• Search Google Scholar
    • Export Citation
  • KimuraNTakayanagiRTakizawaNItagakiEKatabamiTKakoiNRakugiHIkedaYTanabeANigawaraT 2014 Pathological grading for predicting metastasis in phaeochromocytoma and paraganglioma. Endocrine-Related Cancer 21 405414. (doi:10.1530/ERC-13-0530)

    • Search Google Scholar
    • Export Citation
  • EisenhoferGLendersJWSiegertGBornsteinSRFribergPMilosevicDMannelliMLinehandWNAdamsKTimmersHJ 2012 Plasma methoxytyramine: a novel biomarker of metastatic pheochromocytoma and paraganglioma in relation to established risk factors of tumour size, location and SDHB mutation status. European Journal of Cancer 48 17391749. (doi:10.1016/j.ejca.2011.07.016)

    • Search Google Scholar
    • Export Citation
  • EisenhoferGPacakKHuynhTTQinNBratslavskyGLinehanWMMannelliMFribergPGrebeSKTimmersHJ 2011 Catecholamine metabolomics and secretory phenotypes in phaeochromocytoma. Endocrine-Related Cancer 18 97111. (doi:10.1677/ERC-10-0211)

    • Search Google Scholar
    • Export Citation
  • Van BerkelALendersJW & TimmersHJ 2014 Diagnosis of endocrine disease: biochemical diagnosis of phaeochromocytoma and paraganglioma. European Journal of Endocrinology 170 R109R119. (doi:10.1530/EJE-13-0882)

    • Search Google Scholar
    • Export Citation

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References

  • PacakK 2011 Pheochromocytoma: a catecholamine and oxidative stress disorder. Endocrine Regulations 45 6590. (doi:10.4149/endo_2011_02_65)

    • Search Google Scholar
    • Export Citation
  • ZinnamoscaLPetramalaLCotestaDMarinelliCSchinaMCianciRGiustiniSSciomerSAnastasiECalvieriS 2011 Neurofibromatosis type 1 (NF1) and pheochromocytoma: prevalence, clinical and cardiovascular aspects. Archives of Dermatological Research 303 317325. (doi:10.1007/s00403-010-1090-z)

    • Search Google Scholar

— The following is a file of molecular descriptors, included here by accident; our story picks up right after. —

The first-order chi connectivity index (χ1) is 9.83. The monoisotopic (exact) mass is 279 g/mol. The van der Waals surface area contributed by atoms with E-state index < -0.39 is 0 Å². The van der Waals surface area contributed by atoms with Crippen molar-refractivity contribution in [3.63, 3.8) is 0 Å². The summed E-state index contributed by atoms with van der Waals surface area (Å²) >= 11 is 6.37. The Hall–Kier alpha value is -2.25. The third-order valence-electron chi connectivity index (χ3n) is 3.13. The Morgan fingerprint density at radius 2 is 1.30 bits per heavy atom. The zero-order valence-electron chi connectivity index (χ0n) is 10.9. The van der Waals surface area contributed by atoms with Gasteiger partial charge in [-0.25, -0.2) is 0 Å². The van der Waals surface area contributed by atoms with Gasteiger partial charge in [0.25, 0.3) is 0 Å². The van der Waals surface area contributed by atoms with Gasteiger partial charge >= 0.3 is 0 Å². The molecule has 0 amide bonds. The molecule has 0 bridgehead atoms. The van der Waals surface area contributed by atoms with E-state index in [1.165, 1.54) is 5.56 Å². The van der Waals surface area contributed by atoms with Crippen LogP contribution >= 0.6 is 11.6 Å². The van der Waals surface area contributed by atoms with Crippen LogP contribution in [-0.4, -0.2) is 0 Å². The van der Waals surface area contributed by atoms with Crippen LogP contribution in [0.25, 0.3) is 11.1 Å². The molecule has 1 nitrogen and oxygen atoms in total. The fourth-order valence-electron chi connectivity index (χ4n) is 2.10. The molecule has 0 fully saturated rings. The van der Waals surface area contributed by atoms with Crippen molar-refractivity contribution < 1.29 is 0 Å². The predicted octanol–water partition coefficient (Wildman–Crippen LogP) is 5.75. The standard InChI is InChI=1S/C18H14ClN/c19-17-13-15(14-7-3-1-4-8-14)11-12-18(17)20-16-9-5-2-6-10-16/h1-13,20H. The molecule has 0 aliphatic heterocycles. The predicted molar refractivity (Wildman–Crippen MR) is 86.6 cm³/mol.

• Export Citation
  • TaïebDTimmersHJHindiéEGuilletBANeumannHPWalzMKOpocherGde HerderWWBoedekerCCKrijgerRR 2012 EANM 2012 guidelines for radionuclide imaging of phaeochromocytoma and paraganglioma. European Journal of Nuclear Medicine and Molecular Imaging 39 19771995. (doi:10.1007/s00259-012-2215-8)

    • Search Google Scholar
    • Export Citation
  • BiałasMOkońKDyduchGCiesielska-MilianKBuziakMHubalewska-DydejczykA & Sobrinho-SimoesM 2013 Neuroendocrine markers and sustentacular cell count in benign and malignant pheochromocytomas – a comparative study. Polish Journal of Pathology 2 129135. (doi:10.5114/pjp.2013.36004)

    • Search Google Scholar
    • Export Citation
  • KimuraNTakayanagiRTakizawaNItagakiEKatabamiTKakoiNRakugiHIkedaYTanabeANigawaraT 2014 Pathological grading for predicting metastasis in phaeochromocytoma and paraganglioma. Endocrine-Related Cancer 21 405414. (doi:10.1530/ERC-13-0530)

    • Search Google Scholar
    • Export Citation
  • EisenhoferGLendersJWSiegertGBornsteinSRFribergPMilosevicDMannelliMLinehandWNAdamsKTimmersHJ 2012 Plasma methoxytyramine: a novel biomarker of metastatic pheochromocytoma and paraganglioma in relation to established risk factors of tumour size, location and SDHB mutation status. European Journal of Cancer 48 17391749. (doi:10.1016/j.ejca.2011.07.016)

    • Search Google Scholar
    • Export Citation
  • EisenhoferGPacakKHuynhTTQinNBratslavskyGLinehanWMMannelliMFribergPGrebeSKTimmersHJ 2011 Catecholamine metabolomics and secretory phenotypes in phaeochromocytoma. Endocrine-Related Cancer 18 97111. (doi:10.1677/ERC-10-0211)

    • Search Google Scholar
    • Export Citation
  • Van BerkelALendersJW & TimmersHJ 2014 Diagnosis of endocrine disease: biochemical diagnosis of phaeochromocytoma and paraganglioma. European Journal of Endocrinology 170 R109R119. (doi:10.1530/EJE-13-0882)

    • Search Google Scholar
    • Export Citation